In my last “Quick Tips” gamemaker blog post, I covered how to keep and display a score for the user during your game. Today, I will show you how you can add simple start and end screens. This is not a complex idea but is very important as almost every game out there, whether it be super simple or super complex, has some sort of start and end screen. The start screen typically includes some sort of button that allows the user to start playing the game. It might also have a button for an about page or something similar, but today, we are going to focus on adding simply a “play” button. As far as the end screen, we will add two buttons, “quit” and “restart”, that will allow the user to either go back to the start screen or restart their game.
In gamemaker, the idea here is to basically have three different rooms, one for start menu, one for playing the game, and one for after the player loses or finishes the game. The play button will be added to the start screen and the restart and quit buttons will be added to the end screen. We will start by creating the three individual buttons that will be added to your rooms. For this part, choose a simple image that relates to your game. For example, in my game Rain Dodge game, I chose a cloud.
We will use this image to create the following three sprites: spr_play_button, spr_quit_button, and spr_restart_button. I will lay out the steps for creating the first one, and the second two will follow suit. First, create a sprite named “spr_start_button”, and load the image that you chose to use for these buttons. Now, we need to set a couple of the properties for this sprite. Under “origin”, click on “center” to set the origin for this image at its center. Secondly, click on “modify mask”, and then under “shape”, click on “precise”. It should look similar to the below snapshot.
Now, you want to add some text on top of your image. Click “edit sprite”, and you should see this screen.
Double click on your image, and another screen should pop up. This is where we are going to add the text. Click the “T” symbol (see the first arrow"), and then you should see “Font” box like the one below.
You can click on the font box (second arrow) to bring up your choices for font, size, and style. Make those choices and add the word “Play” by clicking on the image. You might have to play around with the size a couple of times to get the best fit, but once you do, go ahead and center the text. You should see something like this.
Very nice. Now you can save this and create the second two sprites (quit and restart) in the same manner. Just follow the above steps but obviously change the names out. ":)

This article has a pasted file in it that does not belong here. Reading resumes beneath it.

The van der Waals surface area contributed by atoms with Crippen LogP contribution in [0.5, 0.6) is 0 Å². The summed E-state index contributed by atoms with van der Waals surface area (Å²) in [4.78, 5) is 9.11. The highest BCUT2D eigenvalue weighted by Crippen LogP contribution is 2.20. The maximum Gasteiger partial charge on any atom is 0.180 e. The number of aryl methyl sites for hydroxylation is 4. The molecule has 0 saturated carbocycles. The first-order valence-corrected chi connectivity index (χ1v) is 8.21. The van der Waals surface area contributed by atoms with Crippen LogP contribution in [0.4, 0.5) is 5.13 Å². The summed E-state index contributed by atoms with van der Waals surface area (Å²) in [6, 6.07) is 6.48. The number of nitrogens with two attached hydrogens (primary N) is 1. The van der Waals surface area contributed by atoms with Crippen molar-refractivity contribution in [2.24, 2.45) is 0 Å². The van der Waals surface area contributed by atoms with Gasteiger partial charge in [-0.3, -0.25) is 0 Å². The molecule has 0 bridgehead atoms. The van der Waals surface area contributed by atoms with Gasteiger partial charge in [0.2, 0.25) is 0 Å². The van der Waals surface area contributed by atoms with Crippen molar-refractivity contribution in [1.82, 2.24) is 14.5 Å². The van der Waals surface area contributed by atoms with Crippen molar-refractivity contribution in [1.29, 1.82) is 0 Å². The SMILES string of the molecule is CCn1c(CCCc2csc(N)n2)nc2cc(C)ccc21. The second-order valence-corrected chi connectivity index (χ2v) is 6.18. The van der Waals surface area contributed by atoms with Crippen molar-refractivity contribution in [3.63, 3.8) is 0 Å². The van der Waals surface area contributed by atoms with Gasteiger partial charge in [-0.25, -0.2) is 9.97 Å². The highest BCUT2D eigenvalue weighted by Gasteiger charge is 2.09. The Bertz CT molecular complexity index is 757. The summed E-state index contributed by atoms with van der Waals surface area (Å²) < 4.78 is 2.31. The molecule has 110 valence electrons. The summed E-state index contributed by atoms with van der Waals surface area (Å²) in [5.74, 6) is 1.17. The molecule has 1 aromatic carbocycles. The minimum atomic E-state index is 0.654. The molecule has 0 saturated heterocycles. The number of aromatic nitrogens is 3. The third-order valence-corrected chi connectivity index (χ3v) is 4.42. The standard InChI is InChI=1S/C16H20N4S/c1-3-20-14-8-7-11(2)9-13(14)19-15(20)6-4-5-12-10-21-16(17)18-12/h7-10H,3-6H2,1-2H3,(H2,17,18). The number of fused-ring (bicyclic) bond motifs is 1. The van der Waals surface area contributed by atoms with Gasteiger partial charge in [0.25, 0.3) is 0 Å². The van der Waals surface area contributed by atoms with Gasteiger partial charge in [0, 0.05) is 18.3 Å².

Now, we need to create the objects for each of these sprites. This is actually pretty simple. For the play object, create an object called obj_play_button, and load the corresponding sprite. Save, close, and do the same for the other two sprites, again, changing the names appropriately.
Alright, so we now have the three buttons, but we need our two additional rooms, start and end. I’m assuming you have already created your game room. That said, let’s start with the start room (no pun intended). Create a room and call it, yep…you guessed it, “start_room”. Click on “background” and then choose a color that suits your app. Lastly, add your play button here. Save and close. Should look similar to the below screen.
Similarly, we are going to the same thing for the end room, but we are going to add two objects, the restart and quit buttons. Because you are adding two buttons here, they might need to be resized a little to make them both fit. Should look something like this when you are done.
Alright, we are down to the last few steps. Here, we need to do add the event handler for each of the buttons. So, open back up the three button objects. For each, we are going to add the mouse->left pressed event, and for the event we will add the “go to room” action. It can be found under the “main1” tab and under the “rooms” category. It is the room with the down arrow, shown below. For the start and restart buttons, we want to go to the “game_room”, but for the quit button we want to go to the “start_room”. Make sense?
Now, you’re probably asking how to get from the game to the end room? Well, that part is up to you. It might happen when your player collides with something or runs out of time. Whatever the scenario may be, simply add another “go to room” action under that event, and choose to go to the end_room.
Ok…LAST STEP. We just need to make sure that your start screen is the first screen that appears when you start the game. To do this, ensure that start_room is the first listed under Rooms on the left. You can just drag start_room above game_room. Should look like this.
Alright we are done. Whew! Now you have a game that has movement, score, and start and end screens. We are making progress. Feel free to go back and look at any of the previous walkthroughs. As always, comment with any questions, concerns, or suggestions!